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Adult Social Care Glossary, v 0.41

Combined assessment

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Definition or reference in Statutory Guidance
Care and Support Statutory Guidance

6.3 An assessment must always be appropriate and proportionate. It may come in different formats and can be carried out in various ways, including but not limited to: [...] - a combined assessment, where an adult's assessment is combined with a carer'.s assessment and/or an assessment relating to a child so that interrelated needs are properly captured and the process is as efficient as possible. Combining assessments 6.74 Local authorities may combine an assessment of an adult needing care and support or of a carer with any other assessment it is carrying out either of that person or another where both the individual and carer agree, and the consent condition is met in relation to a child. This will also avoid the authority carrying out 2 separate assessments when the 2 assessments are intrinsically linked. If either of the individuals concerned does not agree to a combined assessment, then the assessments must be carried out separately.

Definition or reference in Statutory Guidance
Care and Support Statutory Guidance, para 15.14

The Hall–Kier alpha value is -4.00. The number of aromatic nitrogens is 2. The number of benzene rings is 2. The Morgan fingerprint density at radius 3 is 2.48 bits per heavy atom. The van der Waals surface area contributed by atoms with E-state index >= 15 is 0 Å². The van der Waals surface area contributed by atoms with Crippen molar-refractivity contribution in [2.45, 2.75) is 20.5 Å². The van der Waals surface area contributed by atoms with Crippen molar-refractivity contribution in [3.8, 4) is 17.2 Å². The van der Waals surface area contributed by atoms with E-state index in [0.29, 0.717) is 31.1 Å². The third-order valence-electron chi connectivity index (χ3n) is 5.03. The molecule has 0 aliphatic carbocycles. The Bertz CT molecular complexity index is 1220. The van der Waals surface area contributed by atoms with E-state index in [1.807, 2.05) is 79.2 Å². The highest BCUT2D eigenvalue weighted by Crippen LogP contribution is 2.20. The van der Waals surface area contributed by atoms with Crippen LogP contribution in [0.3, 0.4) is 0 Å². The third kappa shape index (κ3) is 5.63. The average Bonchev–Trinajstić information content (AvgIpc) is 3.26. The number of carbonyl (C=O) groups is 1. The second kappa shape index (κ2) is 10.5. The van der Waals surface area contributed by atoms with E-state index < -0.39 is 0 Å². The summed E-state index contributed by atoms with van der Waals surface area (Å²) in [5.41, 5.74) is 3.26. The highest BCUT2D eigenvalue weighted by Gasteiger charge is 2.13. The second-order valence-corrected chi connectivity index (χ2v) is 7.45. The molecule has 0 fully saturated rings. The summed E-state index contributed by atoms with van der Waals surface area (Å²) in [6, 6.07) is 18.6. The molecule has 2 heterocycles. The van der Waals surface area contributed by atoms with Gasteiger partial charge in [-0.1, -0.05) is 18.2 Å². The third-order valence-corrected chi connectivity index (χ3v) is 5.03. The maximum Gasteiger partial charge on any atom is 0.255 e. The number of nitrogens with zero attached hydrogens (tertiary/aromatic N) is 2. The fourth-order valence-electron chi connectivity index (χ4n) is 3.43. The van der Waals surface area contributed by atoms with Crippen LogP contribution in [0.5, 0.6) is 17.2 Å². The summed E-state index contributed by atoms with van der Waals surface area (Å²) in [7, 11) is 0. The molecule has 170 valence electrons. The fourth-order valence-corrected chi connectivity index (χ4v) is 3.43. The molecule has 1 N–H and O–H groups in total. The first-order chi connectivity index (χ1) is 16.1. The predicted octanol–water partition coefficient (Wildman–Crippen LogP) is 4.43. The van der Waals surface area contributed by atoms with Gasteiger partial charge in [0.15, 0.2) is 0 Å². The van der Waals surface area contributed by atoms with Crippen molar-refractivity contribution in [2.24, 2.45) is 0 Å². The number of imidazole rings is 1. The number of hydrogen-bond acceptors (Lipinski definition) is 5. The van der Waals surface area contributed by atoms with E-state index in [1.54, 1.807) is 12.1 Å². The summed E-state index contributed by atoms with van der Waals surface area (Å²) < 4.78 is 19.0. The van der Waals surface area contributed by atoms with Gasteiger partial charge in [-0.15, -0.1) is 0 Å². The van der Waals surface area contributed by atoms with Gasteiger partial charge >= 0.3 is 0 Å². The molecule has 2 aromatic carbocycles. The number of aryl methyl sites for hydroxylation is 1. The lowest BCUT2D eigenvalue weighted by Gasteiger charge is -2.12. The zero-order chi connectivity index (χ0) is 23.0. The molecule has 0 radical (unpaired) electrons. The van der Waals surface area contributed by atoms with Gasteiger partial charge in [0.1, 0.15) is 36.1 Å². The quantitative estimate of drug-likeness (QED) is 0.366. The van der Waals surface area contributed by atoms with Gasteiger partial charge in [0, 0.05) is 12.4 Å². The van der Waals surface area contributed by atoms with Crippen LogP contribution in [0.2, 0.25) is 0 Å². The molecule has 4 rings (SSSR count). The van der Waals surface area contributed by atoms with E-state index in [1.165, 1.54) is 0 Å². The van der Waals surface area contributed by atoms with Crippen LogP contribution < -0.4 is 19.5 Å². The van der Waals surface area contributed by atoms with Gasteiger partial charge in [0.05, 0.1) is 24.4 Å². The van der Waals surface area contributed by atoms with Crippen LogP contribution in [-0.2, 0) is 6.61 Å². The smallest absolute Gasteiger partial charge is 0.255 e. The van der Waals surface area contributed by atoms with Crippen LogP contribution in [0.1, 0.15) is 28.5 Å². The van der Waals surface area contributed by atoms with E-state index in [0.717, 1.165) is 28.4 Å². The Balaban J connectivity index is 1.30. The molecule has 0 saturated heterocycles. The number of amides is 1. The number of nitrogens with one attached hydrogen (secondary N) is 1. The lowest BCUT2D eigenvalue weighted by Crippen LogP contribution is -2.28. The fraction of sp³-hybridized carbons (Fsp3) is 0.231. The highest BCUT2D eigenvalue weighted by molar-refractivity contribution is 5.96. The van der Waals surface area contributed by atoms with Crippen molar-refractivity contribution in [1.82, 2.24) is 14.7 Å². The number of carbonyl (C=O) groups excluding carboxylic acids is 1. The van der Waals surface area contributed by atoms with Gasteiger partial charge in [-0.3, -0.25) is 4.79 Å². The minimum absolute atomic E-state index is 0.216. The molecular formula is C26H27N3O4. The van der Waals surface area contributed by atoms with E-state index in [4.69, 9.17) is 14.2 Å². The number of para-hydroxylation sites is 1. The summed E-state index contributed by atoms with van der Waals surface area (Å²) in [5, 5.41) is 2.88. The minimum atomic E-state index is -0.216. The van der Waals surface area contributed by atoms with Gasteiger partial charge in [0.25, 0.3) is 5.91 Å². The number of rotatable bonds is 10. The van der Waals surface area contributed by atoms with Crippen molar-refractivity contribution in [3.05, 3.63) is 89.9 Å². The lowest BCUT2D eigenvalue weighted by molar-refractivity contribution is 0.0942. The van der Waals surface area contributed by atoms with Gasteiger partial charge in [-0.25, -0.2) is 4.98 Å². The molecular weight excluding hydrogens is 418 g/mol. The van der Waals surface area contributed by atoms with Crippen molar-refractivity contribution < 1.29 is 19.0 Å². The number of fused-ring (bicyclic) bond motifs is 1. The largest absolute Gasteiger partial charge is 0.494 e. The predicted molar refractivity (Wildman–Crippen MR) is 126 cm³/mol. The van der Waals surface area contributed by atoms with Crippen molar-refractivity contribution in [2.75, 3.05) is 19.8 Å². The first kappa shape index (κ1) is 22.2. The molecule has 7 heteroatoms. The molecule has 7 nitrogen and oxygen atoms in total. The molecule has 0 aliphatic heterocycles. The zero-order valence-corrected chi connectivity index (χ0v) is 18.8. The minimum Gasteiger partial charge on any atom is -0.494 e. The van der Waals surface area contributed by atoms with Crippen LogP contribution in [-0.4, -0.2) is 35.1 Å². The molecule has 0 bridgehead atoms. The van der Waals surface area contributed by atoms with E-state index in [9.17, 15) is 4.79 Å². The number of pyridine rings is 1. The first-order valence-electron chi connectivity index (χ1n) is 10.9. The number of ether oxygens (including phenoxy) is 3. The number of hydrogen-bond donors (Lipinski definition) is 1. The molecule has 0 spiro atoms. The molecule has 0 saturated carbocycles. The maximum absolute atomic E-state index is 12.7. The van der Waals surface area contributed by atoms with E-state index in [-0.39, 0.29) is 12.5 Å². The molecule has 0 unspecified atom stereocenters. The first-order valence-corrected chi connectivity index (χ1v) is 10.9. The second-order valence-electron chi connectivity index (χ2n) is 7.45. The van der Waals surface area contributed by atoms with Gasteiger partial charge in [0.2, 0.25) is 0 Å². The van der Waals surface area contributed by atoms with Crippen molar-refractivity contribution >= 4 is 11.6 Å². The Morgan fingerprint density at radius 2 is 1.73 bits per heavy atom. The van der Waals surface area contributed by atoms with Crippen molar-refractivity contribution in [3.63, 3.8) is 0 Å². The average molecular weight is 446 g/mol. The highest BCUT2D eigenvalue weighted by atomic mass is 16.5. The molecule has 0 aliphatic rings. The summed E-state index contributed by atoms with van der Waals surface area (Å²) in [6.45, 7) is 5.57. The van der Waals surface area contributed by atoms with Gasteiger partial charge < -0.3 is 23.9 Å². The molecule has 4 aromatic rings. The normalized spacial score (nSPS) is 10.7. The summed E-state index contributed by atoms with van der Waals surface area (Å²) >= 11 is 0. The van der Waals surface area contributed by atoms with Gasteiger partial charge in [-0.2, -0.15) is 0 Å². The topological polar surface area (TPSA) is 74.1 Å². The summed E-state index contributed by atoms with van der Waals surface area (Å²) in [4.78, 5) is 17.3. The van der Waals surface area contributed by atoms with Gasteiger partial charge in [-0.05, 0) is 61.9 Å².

15.14 Local authorities, together with their partners, should consider combining or aligning key processes in the care and support journey, where there may be benefit to the individual concerned from linking more effectively. Combined assessments should only take place in suitable circumstances and where assessors are trained to do so. For example, combining assessments may allow for a clearer picture of the person's needs holistically, and for a single point of contact with the person to promote consistency of experience, so that provision of different types of support can be aligned. A number of assessments could be carried out on the same person, for example a care and support needs assessment, health assessment and continuing healthcare assessments. Where it is not practicable for assessments to be conducted by the same professional, it may nonetheless be possible to align processes to support a better experience, for example, the second or third assessor could be obliged to read the first assessment (provided there is a lawful basis for sharing the information) and not ask any information that has already been collected, or the different bodies could work together to develop a single, compatible assessment tool. Local authorities have powers to carry out assessments jointly with other parties, or to de-delegate the function in its entirety.

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